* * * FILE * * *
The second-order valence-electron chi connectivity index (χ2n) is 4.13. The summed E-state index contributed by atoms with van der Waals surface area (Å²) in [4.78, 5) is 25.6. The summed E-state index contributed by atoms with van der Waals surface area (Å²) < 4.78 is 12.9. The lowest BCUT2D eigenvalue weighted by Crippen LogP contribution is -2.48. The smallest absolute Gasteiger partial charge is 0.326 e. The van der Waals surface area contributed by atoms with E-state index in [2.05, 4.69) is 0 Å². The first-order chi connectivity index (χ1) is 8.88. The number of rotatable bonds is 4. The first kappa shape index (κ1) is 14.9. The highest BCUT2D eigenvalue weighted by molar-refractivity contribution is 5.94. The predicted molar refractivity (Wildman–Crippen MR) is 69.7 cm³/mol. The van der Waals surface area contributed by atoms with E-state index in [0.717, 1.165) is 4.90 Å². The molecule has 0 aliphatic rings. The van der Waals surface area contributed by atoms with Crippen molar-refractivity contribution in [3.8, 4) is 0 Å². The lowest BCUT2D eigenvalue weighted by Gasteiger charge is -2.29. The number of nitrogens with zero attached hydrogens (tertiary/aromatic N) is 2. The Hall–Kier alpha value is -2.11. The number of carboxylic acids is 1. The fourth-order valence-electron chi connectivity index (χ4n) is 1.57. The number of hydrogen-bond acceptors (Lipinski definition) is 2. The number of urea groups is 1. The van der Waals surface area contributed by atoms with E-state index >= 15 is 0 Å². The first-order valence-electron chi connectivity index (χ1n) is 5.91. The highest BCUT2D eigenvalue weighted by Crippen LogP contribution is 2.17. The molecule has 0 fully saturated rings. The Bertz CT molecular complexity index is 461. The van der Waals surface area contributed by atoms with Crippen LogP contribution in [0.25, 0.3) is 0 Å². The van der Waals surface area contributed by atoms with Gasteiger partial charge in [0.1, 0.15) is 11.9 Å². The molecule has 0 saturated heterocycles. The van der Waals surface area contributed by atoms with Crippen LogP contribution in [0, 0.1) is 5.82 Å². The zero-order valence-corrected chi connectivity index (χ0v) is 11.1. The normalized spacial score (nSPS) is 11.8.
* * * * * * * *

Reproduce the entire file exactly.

The second-order valence-electron chi connectivity index (χ2n) is 4.13. The summed E-state index contributed by atoms with van der Waals surface area (Å²) in [4.78, 5) is 25.6. The summed E-state index contributed by atoms with van der Waals surface area (Å²) < 4.78 is 12.9. The lowest BCUT2D eigenvalue weighted by Crippen LogP contribution is -2.48. The smallest absolute Gasteiger partial charge is 0.326 e. The van der Waals surface area contributed by atoms with E-state index in [2.05, 4.69) is 0 Å². The first-order chi connectivity index (χ1) is 8.88. The number of rotatable bonds is 4. The first kappa shape index (κ1) is 14.9. The highest BCUT2D eigenvalue weighted by molar-refractivity contribution is 5.94. The predicted molar refractivity (Wildman–Crippen MR) is 69.7 cm³/mol. The van der Waals surface area contributed by atoms with E-state index in [0.717, 1.165) is 4.90 Å². The molecule has 0 aliphatic rings. The van der Waals surface area contributed by atoms with Crippen molar-refractivity contribution in [3.8, 4) is 0 Å². The lowest BCUT2D eigenvalue weighted by Gasteiger charge is -2.29. The number of nitrogens with zero attached hydrogens (tertiary/aromatic N) is 2. The Hall–Kier alpha value is -2.11. The number of carboxylic acids is 1. The fourth-order valence-electron chi connectivity index (χ4n) is 1.57. The number of hydrogen-bond acceptors (Lipinski definition) is 2. The number of urea groups is 1. The van der Waals surface area contributed by atoms with E-state index >= 15 is 0 Å². The first-order valence-electron chi connectivity index (χ1n) is 5.91. The highest BCUT2D eigenvalue weighted by Crippen LogP contribution is 2.17. The molecule has 0 fully saturated rings. The Bertz CT molecular complexity index is 461. The van der Waals surface area contributed by atoms with Crippen LogP contribution in [0.25, 0.3) is 0 Å². The van der Waals surface area contributed by atoms with Gasteiger partial charge in [0.1, 0.15) is 11.9 Å². The molecule has 0 saturated heterocycles. The van der Waals surface area contributed by atoms with Crippen LogP contribution in [0, 0.1) is 5.82 Å². The zero-order valence-corrected chi connectivity index (χ0v) is 11.1. The normalized spacial score (nSPS) is 11.8.